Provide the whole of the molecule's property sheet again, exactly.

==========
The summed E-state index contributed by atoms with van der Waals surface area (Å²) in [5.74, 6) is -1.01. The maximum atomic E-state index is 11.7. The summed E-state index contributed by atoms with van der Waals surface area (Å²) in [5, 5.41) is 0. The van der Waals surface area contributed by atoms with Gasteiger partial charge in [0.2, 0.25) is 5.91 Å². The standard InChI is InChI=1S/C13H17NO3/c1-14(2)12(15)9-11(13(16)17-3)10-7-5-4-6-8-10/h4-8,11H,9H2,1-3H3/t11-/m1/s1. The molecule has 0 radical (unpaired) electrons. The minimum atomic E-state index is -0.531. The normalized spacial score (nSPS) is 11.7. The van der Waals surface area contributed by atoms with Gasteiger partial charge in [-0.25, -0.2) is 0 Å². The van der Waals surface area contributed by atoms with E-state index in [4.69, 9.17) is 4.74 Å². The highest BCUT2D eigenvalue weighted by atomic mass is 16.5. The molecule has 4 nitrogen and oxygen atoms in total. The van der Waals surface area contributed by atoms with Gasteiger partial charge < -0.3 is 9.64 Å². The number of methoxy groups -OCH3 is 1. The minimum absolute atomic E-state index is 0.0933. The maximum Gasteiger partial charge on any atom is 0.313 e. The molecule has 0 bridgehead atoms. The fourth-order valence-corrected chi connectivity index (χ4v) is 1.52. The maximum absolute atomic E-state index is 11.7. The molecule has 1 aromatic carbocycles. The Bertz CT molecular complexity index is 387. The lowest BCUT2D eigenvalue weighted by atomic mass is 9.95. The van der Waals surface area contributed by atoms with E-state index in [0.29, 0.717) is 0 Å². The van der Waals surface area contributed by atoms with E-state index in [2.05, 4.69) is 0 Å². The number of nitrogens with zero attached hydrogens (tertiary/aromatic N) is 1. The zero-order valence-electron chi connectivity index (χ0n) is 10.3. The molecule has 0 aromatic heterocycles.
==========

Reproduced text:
The summed E-state index contributed by atoms with van der Waals surface area (Å²) in [5.74, 6) is -1.01. The maximum atomic E-state index is 11.7. The summed E-state index contributed by atoms with van der Waals surface area (Å²) in [5, 5.41) is 0. The van der Waals surface area contributed by atoms with Gasteiger partial charge in [0.2, 0.25) is 5.91 Å². The standard InChI is InChI=1S/C13H17NO3/c1-14(2)12(15)9-11(13(16)17-3)10-7-5-4-6-8-10/h4-8,11H,9H2,1-3H3/t11-/m1/s1. The molecule has 0 radical (unpaired) electrons. The minimum atomic E-state index is -0.531. The normalized spacial score (nSPS) is 11.7. The van der Waals surface area contributed by atoms with Gasteiger partial charge in [-0.25, -0.2) is 0 Å². The van der Waals surface area contributed by atoms with E-state index in [4.69, 9.17) is 4.74 Å². The highest BCUT2D eigenvalue weighted by atomic mass is 16.5. The molecule has 4 nitrogen and oxygen atoms in total. The van der Waals surface area contributed by atoms with Gasteiger partial charge < -0.3 is 9.64 Å². The number of methoxy groups -OCH3 is 1. The minimum absolute atomic E-state index is 0.0933. The maximum Gasteiger partial charge on any atom is 0.313 e. The molecule has 0 bridgehead atoms. The fourth-order valence-corrected chi connectivity index (χ4v) is 1.52. The maximum absolute atomic E-state index is 11.7. The molecule has 1 aromatic carbocycles. The Bertz CT molecular complexity index is 387. The lowest BCUT2D eigenvalue weighted by atomic mass is 9.95. The van der Waals surface area contributed by atoms with E-state index in [0.29, 0.717) is 0 Å². The van der Waals surface area contributed by atoms with E-state index in [2.05, 4.69) is 0 Å². The number of nitrogens with zero attached hydrogens (tertiary/aromatic N) is 1. The zero-order valence-electron chi connectivity index (χ0n) is 10.3. The molecule has 0 aromatic heterocycles.